Voyage on the SS Ivernia, Feb 4?-Feb 10 1957

From Facebook:

Subroto Roy  has the faintest recollection of arriving in New York on his second birthday (en route to Ottawa) on this great old ship….

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My mother & her two daughters, my sisters, Bombay c. 1953

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This is from about 1953 in Bombay, two years before I arrived in the family, with Tunu (Sucheta) holding the teddy-bear and Buju (Suchandra) looking sober and responsible on my mother’s left.   There seems to be a radio in the background as well as a small bust of the poet Rabindranath Tagore.

Tunu lived August 12 1947 until January 26 1990.  This is how I recall her last, c. 1988,  after she had lost one breast to cancer and suffered other tragedies.

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She, seven years older than me, was really my first teacher, telling my infant mind about the world it found itself in even before I ended up at Lady Evelyn’s kindergarten in Ottawa.  There will be more of her here in due course — building a snowman together in the Canadian snows and other escapades.   I wept much, far away in Honolulu, when she died in Calcutta aged 42.   She would have been a  happy grandmother today, enjoying her three grandchildren: GetAttachment.aspx3

Buju lived February 14 1943 until January 10 1998. She was 12 years older than me and loved me dearly and I wept much at her tragic passing — she had no children and I cremated her with the full honours that she might have received had she left a son.

I shall write more of her in time. Meanwhile, I remain grateful for Nana Mouskouri’s rendition of  Amazing Grace as there is an uncanny resemblance.

December twenty years ago is when I last saw Tunu, having returned from Honolulu to say what we knew was our last goodbye; December twelve years ago was when I last saw Buju. “The wise grieve not for those who live or for those who die, for life and death shall pass away, and I and thou and those kings of men, shall live for ever and ever” advises the Bhagavad Gita as I recall; but perhaps the advice is wrong since the wise like the unwise do grieve and should.

My grandfather’s death in Ottawa 50 years ago today

Manindranath Roy, my grandfather, died at Civic Hospital, Ottawa, fifty years ago today, September 3 1958.   He was the first Hindu gentleman to die in Ottawa and no cremation  was possible there at the time, so we had to go to Montreal.   I was three years old and my grandfather was the first person I knew who really “died” (as opposed to die from fake gunfire on TV in a cowboys-and-indians serial).  His death meant something very sad and foreboding, the room where he slept at our home at 73 Riverdale Avenue becoming empty, and very scary indeed as if he was still there though he was not.  Death meant leaving the living corporally  — though obviously not  leaving their memories or their consciousness, or we would not have been remembering him today.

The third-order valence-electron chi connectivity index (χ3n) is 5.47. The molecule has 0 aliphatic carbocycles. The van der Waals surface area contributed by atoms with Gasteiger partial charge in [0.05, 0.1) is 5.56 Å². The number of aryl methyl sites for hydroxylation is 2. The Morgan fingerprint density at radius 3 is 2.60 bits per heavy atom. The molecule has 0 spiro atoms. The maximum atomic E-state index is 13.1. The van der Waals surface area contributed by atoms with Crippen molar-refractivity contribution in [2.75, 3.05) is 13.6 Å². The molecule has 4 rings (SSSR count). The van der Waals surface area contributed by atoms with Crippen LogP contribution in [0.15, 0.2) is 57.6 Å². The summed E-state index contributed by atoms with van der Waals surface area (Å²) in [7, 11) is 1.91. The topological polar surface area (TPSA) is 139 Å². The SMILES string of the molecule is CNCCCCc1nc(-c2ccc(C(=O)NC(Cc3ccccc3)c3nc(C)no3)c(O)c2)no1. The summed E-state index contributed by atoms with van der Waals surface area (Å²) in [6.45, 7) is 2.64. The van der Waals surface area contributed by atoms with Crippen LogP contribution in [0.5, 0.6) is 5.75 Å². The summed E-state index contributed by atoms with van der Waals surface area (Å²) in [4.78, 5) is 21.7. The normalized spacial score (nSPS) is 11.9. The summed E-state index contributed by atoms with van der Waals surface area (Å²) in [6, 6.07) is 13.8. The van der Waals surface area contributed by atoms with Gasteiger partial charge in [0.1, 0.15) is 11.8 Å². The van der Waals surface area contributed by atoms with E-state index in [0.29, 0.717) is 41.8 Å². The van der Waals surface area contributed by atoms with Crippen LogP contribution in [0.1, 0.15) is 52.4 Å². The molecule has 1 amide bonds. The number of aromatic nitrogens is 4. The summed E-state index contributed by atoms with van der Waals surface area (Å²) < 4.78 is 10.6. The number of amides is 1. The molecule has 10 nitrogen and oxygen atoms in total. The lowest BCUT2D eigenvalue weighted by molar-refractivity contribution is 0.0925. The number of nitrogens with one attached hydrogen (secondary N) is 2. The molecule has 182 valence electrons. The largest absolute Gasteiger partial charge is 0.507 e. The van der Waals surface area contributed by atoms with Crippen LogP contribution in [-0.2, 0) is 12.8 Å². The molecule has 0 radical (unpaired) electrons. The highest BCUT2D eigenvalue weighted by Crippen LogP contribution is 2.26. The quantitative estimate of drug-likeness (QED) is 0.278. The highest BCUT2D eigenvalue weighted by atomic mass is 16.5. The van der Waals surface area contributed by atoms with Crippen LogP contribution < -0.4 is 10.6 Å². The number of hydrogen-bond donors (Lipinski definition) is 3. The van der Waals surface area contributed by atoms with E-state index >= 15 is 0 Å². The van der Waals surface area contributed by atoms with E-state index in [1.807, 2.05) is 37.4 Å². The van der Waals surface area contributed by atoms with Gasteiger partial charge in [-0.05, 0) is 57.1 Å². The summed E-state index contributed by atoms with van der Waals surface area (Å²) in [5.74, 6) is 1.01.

The photographs below were at the funeral-home in Ottawa.  My father was reading from The Bhagavad Gita.  My mother and sisters were distraught as they had known him and loved him well.   I only knew him as someone who urged me to fight back when bullied by an older and stronger boy who was our neighbour.  “Dadu, mere dao, dadu, mere dao!”, (“Grandson, hit him back!  Hit him back!” )  my grandfather would urge when he saw me being pummelled into the lawn — crossly tapping his walking-stick on the ground.   And fight back is,  I suppose , what I have done when attacked or attempted to be tyrannised ever since.

Manindranath Roy 1891-1958

My grandfather, Manindranath Roy (1891-1958) was a quiet enigmatic literary figure and artistic benefactor in Calcutta; he wrote very well and had excellent taste and manners (though was of foolish judgement in money and friends). This photograph is from about 1922 at Allahabad where he used to take his family on annual holiday. (The little boy to the left behind his mother would grow up to become my father.)

My grandfather is dressed in fine post-Edwardian fashion; at the time, his father, Surendranath Rai, was at the peak of his political career as first Deputy President and then President of the new Bengal Legislative Council. Surendranath was an orthodox Brahmin and chose never to wear Western-style suits and neck-ties, and he was thoroughly averse to the idea of dining with Europeans. Manindranath was the first to wear Western clothes, as well as to dine in Calcutta’s Western restaurants. There was tension between father and son due to such matters.

My grandfather came to visit us in Ottawa in May 1958, and here we are on a day’s outing to show him the sights. I recall it well though I was three years old. My mother had stayed home to arrange our meal.

Manindranath Roy died in Ottawa on September 3 1958, the first Hindu gentleman known to have done so, it was said; he had to be cremated in Montreal as no one was cremated in Ottawa back then.

There will be more of his eventful and interesting life here in due course. For example, he was a benefactor of Sarat Chandra Chattopadhyaya and many others including Uday Shankar, and he was a close friend and colleague at Grace and Co of Rabindranath Tagore’s son-in-law, Nagen Gangulee. Rabindranath apparently visited the Swaraj Party’s political meetings where Surendranath was an old friend of CR Das. Another close and respected friend of Surendranath’s was Jagdish Chandra Bose.